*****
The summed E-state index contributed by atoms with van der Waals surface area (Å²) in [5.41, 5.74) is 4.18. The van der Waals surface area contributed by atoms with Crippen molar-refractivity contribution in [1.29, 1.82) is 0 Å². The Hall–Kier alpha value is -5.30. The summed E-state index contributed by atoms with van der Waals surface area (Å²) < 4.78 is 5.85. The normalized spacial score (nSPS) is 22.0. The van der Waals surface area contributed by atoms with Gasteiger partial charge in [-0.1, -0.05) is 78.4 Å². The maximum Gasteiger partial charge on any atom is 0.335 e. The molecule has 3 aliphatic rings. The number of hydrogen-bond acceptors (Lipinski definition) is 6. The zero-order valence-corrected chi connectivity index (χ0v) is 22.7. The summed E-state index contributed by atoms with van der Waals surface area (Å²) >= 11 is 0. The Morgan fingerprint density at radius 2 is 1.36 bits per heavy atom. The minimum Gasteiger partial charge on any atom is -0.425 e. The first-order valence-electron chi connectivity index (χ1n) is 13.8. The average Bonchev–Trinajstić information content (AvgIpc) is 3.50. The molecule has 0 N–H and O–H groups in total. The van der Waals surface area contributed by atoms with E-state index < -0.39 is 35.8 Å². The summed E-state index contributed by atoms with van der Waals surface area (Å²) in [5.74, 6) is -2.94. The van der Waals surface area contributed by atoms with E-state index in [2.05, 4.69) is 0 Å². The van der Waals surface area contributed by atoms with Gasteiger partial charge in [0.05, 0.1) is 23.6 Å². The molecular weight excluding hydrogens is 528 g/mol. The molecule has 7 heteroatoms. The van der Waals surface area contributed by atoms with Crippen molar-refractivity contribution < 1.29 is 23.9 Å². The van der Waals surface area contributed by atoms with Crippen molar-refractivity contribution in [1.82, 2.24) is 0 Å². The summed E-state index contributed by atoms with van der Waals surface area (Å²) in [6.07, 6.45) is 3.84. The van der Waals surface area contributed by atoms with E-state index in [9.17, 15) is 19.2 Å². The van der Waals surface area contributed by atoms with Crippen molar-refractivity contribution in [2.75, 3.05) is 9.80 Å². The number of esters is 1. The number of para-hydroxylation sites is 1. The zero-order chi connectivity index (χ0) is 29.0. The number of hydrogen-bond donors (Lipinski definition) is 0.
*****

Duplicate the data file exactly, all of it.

The summed E-state index contributed by atoms with van der Waals surface area (Å²) in [5.41, 5.74) is 4.18. The van der Waals surface area contributed by atoms with Crippen molar-refractivity contribution in [1.29, 1.82) is 0 Å². The Hall–Kier alpha value is -5.30. The summed E-state index contributed by atoms with van der Waals surface area (Å²) < 4.78 is 5.85. The normalized spacial score (nSPS) is 22.0. The van der Waals surface area contributed by atoms with Gasteiger partial charge in [-0.1, -0.05) is 78.4 Å². The maximum Gasteiger partial charge on any atom is 0.335 e. The molecule has 3 aliphatic rings. The number of hydrogen-bond acceptors (Lipinski definition) is 6. The zero-order valence-corrected chi connectivity index (χ0v) is 22.7. The summed E-state index contributed by atoms with van der Waals surface area (Å²) >= 11 is 0. The Morgan fingerprint density at radius 2 is 1.36 bits per heavy atom. The minimum Gasteiger partial charge on any atom is -0.425 e. The first-order valence-electron chi connectivity index (χ1n) is 13.8. The average Bonchev–Trinajstić information content (AvgIpc) is 3.50. The molecule has 0 N–H and O–H groups in total. The van der Waals surface area contributed by atoms with E-state index < -0.39 is 35.8 Å². The summed E-state index contributed by atoms with van der Waals surface area (Å²) in [5.74, 6) is -2.94. The van der Waals surface area contributed by atoms with E-state index in [2.05, 4.69) is 0 Å². The van der Waals surface area contributed by atoms with Gasteiger partial charge in [0.05, 0.1) is 23.6 Å². The molecular weight excluding hydrogens is 528 g/mol. The molecule has 7 heteroatoms. The van der Waals surface area contributed by atoms with Crippen molar-refractivity contribution < 1.29 is 23.9 Å². The van der Waals surface area contributed by atoms with Crippen molar-refractivity contribution in [1.82, 2.24) is 0 Å². The summed E-state index contributed by atoms with van der Waals surface area (Å²) in [6.07, 6.45) is 3.84. The van der Waals surface area contributed by atoms with E-state index in [9.17, 15) is 19.2 Å². The van der Waals surface area contributed by atoms with Crippen molar-refractivity contribution in [2.75, 3.05) is 9.80 Å². The number of esters is 1. The number of para-hydroxylation sites is 1. The zero-order chi connectivity index (χ0) is 29.0. The number of hydrogen-bond donors (Lipinski definition) is 0.